About Scott

Scott Hanselman is a former professor, former Chief Architect in finance, now speaker, consultant, father, diabetic, and Microsoft employee. He is a failed stand-up comic, a cornrower, and a book author.

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Wednesday, 27 January 2010 10:31:18 UTC
So now we can add 'LINQ expression injection' to the list of security vulnerabilities to audit for...
Wednesday, 27 January 2010 10:47:36 UTC
Hi Scott

Where it reads : .Where("CategoryID=2 And p.UnitPrice>3")
Shouldnt it be: .Where("CategoryID=2 And UnitPrice>3") ?

And thanks for the great tip! :)

Joao Cardoso
Wednesday, 27 January 2010 10:54:27 UTC
@James - that was *exactly* my first reaction!
Will Dean
Wednesday, 27 January 2010 11:18:31 UTC
The System.Linq.Dynamic is (to use a coarse expression) the mutts nuts. Although there is a sort-of-loss of type safety, it's actually very easy to protect against injection attacks. The Where predicate does have a version that supports interpolating parameters (similar to String.Format()). For example:

query.Where("FieldValue == @1 And OtherFieldValue.Contains(@2)",value1,value2)

If you're building the where clause on the fly, then a simple reflection check using typeof(T).GetProperty() against each of the field names in the queried object T gives that extra layer of security.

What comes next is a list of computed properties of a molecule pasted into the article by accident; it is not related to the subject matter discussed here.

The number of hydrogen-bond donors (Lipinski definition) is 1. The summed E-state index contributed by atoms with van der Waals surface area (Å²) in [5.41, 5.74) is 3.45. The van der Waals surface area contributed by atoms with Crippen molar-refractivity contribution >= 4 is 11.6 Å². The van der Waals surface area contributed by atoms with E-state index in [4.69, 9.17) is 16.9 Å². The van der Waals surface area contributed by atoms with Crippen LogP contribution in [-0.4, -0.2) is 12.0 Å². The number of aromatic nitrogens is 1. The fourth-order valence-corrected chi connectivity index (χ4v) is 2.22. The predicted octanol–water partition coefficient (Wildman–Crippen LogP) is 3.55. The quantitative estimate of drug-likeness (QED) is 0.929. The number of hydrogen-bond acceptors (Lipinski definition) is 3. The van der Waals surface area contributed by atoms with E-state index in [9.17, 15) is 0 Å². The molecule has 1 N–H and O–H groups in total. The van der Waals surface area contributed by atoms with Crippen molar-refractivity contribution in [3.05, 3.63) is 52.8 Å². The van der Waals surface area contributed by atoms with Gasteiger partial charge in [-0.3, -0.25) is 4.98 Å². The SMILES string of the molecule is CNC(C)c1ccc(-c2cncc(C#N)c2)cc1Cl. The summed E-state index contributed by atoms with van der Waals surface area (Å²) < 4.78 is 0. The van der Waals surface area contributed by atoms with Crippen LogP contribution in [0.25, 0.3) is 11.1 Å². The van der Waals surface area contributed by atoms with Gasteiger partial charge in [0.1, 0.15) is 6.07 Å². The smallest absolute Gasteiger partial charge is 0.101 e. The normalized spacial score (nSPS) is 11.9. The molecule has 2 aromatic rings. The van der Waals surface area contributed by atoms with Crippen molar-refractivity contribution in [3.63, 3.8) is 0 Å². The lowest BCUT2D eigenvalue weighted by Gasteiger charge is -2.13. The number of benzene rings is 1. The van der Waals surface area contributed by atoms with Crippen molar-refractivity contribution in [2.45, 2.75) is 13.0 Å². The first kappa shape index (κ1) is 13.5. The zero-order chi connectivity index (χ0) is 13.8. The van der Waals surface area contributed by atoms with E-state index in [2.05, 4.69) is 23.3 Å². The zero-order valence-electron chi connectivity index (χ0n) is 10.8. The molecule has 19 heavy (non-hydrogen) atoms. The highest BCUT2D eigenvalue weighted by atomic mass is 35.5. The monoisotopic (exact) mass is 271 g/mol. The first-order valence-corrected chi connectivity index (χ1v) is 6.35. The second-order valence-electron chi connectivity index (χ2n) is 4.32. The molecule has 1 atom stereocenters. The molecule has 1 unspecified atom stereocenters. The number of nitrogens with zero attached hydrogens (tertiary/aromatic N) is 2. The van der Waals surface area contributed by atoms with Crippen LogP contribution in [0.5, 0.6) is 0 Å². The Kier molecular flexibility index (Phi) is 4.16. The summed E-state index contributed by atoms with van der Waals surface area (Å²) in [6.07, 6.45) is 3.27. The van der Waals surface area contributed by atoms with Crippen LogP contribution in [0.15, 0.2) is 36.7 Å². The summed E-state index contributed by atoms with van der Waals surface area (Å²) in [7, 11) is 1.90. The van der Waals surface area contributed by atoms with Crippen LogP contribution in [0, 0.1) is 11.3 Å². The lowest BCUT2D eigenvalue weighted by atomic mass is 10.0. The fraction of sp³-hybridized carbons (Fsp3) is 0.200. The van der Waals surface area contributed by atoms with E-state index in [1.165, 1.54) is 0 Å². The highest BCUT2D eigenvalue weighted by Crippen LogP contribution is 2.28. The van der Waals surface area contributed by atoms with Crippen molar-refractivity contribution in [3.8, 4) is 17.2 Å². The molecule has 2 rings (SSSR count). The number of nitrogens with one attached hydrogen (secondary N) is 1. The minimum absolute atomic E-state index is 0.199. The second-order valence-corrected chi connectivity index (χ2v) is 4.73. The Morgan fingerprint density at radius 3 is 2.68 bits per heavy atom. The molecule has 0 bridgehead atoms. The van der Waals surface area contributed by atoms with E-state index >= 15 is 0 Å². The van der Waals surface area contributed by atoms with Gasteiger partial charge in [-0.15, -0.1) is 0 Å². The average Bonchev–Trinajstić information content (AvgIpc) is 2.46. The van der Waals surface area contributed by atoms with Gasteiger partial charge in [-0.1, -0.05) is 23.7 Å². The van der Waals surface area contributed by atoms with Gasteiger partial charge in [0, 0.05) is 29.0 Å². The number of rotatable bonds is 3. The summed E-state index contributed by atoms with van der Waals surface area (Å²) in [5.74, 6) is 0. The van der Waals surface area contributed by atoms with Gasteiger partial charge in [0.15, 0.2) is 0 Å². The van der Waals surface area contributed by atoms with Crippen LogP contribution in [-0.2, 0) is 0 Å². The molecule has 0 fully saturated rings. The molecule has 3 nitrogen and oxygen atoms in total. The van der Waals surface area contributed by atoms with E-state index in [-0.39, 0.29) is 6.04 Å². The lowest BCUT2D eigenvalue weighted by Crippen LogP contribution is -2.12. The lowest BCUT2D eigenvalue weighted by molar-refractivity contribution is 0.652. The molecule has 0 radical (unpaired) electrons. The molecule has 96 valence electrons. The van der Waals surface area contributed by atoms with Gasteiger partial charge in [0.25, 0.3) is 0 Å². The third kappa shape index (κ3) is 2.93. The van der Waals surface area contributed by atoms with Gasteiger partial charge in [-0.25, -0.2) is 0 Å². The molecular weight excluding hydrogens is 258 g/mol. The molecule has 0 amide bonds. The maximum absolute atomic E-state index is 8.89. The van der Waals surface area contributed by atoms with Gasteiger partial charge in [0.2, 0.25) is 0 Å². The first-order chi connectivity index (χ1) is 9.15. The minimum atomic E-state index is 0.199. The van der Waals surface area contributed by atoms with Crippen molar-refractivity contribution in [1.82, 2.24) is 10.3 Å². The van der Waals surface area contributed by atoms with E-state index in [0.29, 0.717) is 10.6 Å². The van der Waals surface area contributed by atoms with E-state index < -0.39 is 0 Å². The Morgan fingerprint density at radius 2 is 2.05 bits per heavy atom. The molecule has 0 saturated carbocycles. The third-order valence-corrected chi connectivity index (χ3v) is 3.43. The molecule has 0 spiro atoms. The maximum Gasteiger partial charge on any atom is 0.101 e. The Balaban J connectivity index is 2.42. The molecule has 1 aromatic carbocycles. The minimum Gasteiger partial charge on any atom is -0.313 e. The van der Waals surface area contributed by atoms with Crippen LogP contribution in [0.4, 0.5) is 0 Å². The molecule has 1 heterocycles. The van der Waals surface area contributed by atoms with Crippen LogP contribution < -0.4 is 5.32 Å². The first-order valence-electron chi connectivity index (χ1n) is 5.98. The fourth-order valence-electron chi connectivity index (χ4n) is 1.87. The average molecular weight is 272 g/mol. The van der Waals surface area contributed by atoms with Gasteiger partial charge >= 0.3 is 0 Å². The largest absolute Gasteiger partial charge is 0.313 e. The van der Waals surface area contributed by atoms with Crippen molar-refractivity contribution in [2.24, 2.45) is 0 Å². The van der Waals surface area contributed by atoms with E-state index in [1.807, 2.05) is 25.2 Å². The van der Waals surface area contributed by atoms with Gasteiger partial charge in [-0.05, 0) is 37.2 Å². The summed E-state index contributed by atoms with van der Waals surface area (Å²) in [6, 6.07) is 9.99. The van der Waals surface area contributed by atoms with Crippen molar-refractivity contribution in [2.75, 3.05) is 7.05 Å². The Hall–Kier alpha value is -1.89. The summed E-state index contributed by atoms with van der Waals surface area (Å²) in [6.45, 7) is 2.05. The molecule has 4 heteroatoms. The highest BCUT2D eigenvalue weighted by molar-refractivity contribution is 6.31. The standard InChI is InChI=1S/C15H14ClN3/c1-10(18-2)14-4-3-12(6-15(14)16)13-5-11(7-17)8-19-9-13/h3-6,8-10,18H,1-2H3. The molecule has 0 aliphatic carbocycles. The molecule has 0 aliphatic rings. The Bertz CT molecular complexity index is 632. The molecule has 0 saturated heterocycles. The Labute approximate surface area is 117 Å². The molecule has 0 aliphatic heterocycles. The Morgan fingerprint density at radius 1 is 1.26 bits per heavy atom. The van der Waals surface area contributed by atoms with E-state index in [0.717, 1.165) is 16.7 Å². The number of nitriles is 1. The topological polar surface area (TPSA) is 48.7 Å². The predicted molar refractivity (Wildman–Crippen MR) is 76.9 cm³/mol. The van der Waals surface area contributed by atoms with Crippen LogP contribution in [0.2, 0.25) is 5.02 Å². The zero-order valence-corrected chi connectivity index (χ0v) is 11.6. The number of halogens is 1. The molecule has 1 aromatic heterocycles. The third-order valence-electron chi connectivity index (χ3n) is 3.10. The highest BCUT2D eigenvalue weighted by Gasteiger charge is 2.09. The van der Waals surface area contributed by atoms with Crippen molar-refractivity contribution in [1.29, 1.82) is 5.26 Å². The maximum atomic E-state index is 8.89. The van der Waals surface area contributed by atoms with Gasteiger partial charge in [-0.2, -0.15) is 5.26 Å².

Wednesday, 27 January 2010 11:24:00 UTC
allowing for more dynamism. (Is that a word?)
Yes, it is :)
Wednesday, 27 January 2010 12:15:50 UTC
I thought one of the design goals of Linq was to actually get rid of mixing code and the string-based language which is SQL. Now you are acually re-inserting a new string-based language? Not my preferred choice.
Wednesday, 27 January 2010 13:11:03 UTC
Funny you mention DLINQ, as I just blogged about extending it to return statically typed results. For example, your query could use an anonymous type to transition from DLINQ back into SLINQ (Static LINQ, I guess?):

var result = items
.Select(new { Value = "" }, "new "("+Column.EntityTypeProperty.Name+" as Value"))
.Distinct().OrderBy(); // Back to normal LINQ

foreach (var item in result) {
if (item != null) DropDownList1.Items.Add(item.Value);

Or, as an exercise for the reader, you could support Select<string>(Column.EntityTypeProperty.Name) instead.

Cheers ~
Wednesday, 27 January 2010 13:29:26 UTC